Awesome 1950s

The Ultimate Space Race

The Ultimate Space Race

Jake Wegesin of Ambient Press created this wonderful CG short film about the space race of the 1950s and 1960s, offering a playful reinterpretation of the competition between the USA and USSR. Benjamin Widawksi’s music and the accompanying narration perfectly complement the black-and-white animation.

Raygun Bookends

Raygun Bookends
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These metal bookends from Pendulux look like the rayguns that astronauts and aliens might have used to battle each other in a 1950s sci-fi movie. They’re made from cast aluminum, iron, and brass and are perfect for displaying vintage comics, books, and magazines.

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Mid Century Modern Switch Plates

Mid Century Modern Switch Plates
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Love the look of mid-century modern design? Spring River Studio makes 1950s-inspired light switch and outlet plates. The plates come in boomerang and blobby trapezoid shapes, with colorful and kitschy patterns sure to take you back in time. The interchangeable patterns are sandwiched between two layers of acrylic.

The Terrifying Mr. Potato Head

The Terrifying Mr. Potato Head

Since the 1960s, Mr. Potato Head toys have come with a fake potato body made of plastic. But when they first came out in the 1950s, they were strictly bring-your-own tuber. Vintage TV Commercials dug up this 1952 Hasbro promo that shows just how creepy and weird looking the original Potato Heads could be.

Crosley Sterling Turntable

Crosley Sterling Turntable
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We dig the trapezoidal 1950s styling of this retro record player. Like other Crosley turntables, it’s portable and has built-in speakers, but we think it looks best parked on its matching legs. It also doubles as a Bluetooth speaker and has an AUX input for connecting external audio sources.

Orbit Table Clock

Orbit Table Clock
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Go back to the atomic age with this 1950s-inspired table clock from Pendulux. Weighing in at a hefty 5.75 pounds, it’s made with a solid cast aluminum body and a thick convex glass lens that sits atop its green gradient face, held in place with brass clips. Measures 8″ H x 8″ W x 5″ D.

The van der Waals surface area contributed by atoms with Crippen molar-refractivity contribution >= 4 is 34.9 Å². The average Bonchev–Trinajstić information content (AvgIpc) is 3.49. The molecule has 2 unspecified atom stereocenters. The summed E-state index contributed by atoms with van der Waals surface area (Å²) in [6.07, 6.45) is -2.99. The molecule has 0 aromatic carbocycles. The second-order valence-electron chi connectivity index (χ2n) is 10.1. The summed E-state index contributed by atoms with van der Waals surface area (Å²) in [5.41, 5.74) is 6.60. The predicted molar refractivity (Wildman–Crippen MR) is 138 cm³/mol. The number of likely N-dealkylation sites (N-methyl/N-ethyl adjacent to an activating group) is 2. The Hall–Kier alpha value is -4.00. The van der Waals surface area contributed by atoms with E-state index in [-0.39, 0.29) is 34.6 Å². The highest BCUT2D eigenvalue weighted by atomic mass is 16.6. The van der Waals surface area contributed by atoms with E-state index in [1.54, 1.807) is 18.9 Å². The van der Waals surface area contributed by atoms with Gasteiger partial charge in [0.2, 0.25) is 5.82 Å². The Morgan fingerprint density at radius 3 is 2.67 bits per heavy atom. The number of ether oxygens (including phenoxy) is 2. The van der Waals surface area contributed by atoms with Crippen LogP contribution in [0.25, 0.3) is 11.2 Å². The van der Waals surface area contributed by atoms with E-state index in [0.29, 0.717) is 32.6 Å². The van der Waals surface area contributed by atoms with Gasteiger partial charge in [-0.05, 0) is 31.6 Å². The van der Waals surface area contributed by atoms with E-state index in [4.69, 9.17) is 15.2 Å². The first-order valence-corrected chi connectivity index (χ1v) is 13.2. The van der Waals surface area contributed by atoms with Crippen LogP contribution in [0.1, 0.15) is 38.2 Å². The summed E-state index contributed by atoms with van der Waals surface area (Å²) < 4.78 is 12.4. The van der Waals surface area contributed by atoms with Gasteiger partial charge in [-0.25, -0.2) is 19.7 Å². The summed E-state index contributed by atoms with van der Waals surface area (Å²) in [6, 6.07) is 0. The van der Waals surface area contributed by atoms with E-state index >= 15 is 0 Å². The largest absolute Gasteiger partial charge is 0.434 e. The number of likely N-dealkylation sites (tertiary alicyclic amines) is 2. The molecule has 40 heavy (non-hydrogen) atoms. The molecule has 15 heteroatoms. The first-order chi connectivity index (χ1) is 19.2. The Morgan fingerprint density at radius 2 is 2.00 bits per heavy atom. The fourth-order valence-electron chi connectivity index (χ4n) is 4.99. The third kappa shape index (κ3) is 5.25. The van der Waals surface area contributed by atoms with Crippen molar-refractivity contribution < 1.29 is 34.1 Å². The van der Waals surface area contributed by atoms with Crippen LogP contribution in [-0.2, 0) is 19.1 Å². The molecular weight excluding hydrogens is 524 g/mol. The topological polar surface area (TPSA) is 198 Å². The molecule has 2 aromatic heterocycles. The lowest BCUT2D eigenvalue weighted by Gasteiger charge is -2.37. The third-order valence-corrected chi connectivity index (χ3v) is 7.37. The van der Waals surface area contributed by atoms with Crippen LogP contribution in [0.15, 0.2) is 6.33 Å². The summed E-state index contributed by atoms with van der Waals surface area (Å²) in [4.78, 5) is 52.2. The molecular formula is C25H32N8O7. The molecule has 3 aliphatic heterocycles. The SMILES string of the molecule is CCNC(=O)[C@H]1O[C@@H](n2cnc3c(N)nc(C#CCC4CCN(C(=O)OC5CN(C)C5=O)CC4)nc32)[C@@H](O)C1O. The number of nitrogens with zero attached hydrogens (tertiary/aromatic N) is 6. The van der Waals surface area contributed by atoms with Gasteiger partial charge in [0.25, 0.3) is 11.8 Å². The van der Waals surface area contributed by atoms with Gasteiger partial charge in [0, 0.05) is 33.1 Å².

The First Drum Machine

The First Drum Machine

We always thought that drum machines came along sometime in the 1970s, but it turns out that there was one model you could buy as early as 1959. Look Mum No Computer opens the doors to his personal museum for a look at the Wurlitzer Side Man to see how the ingenious way it made rhythms with electromechanical systems.

Martin Metal Atompunk Lamps

Martin Metal Atompunk Lamps
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Dig the look of objects from the early days of the Nuclear Age? UK-based Martin Metal Art creates unique lamps with an Atompunk aesthetic, incorporating objects like 1960s battery chargers, perforated metal, and glass for a great retrofuturist vibe. The Davenset Atomic Reactor is our favorite, but it’s also the most expensive.

Down with the Doo-Wop

Down with the Doo-Wop

There I Ruined It continues to live up to their name with another cursed reimagining of a popular song. This time, they took the Disturbed track Down with the Sickness and made it sound like a bubbly 1950s Doo-Wop tune. Love it or hate it, consider supporting their fundraiser for St. Jude’s Children’s Research Hospital.

Ride

Ride

(Flashing images) Motorcycles take the spotlight in Paul Bush’s stop-motion short film, which pays tribute to the motorcycle design and culture of the 1950s and 1960s. Bush created the effects by swapping bikes between frames, and featured quite the assortment of motorcycles thanks to Jose Pereira‚Äôs Museu das Motas in Portugal.

Restoring a Toy Cash Register

Restoring a Toy Cash Register

Fully-mechanical cash registers are relics of a bygone shopping era. But there was a time that they were so popular that they even made a version for kids to play with. Watch as Rescue & Restore takes on the challenge of tearing down and rebuilding a rusted-out Tom Thumb model that dates back to the 1950s.

Smart Home, c. 1950

Smart Home, c. 1950

Take a trip back to the 1950s, when appliance company Westinghouse shared their vision for the “all electric” house of the future. While some of the user interfaces are incredibly dated, there are some ideas here that would find their way to homes in the 21st century – and yet others we’d still love to see.

Repairing a Wondergram

Repairing a Wondergram

Retro gadget expert Techmoan fixes up a wonderful gizmo from the 1950s, a turntable about the size of a book, known as the Wondergram. It doesn’t sound great, and clearly isn’t good for vinyl, but it’s a nifty bit of engineering for its time.

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Disney’s Magic Highway U.S.A.

Disney’s Magic Highway U.S.A.

Back in 1958, Disney envisioned the future of America’s highways and automotive tech. While we still don’t have flying ambulances or self-building roads, backup cameras and traffic apps are everyday items, and autonomy is closer than ever. Watch the full movie here.

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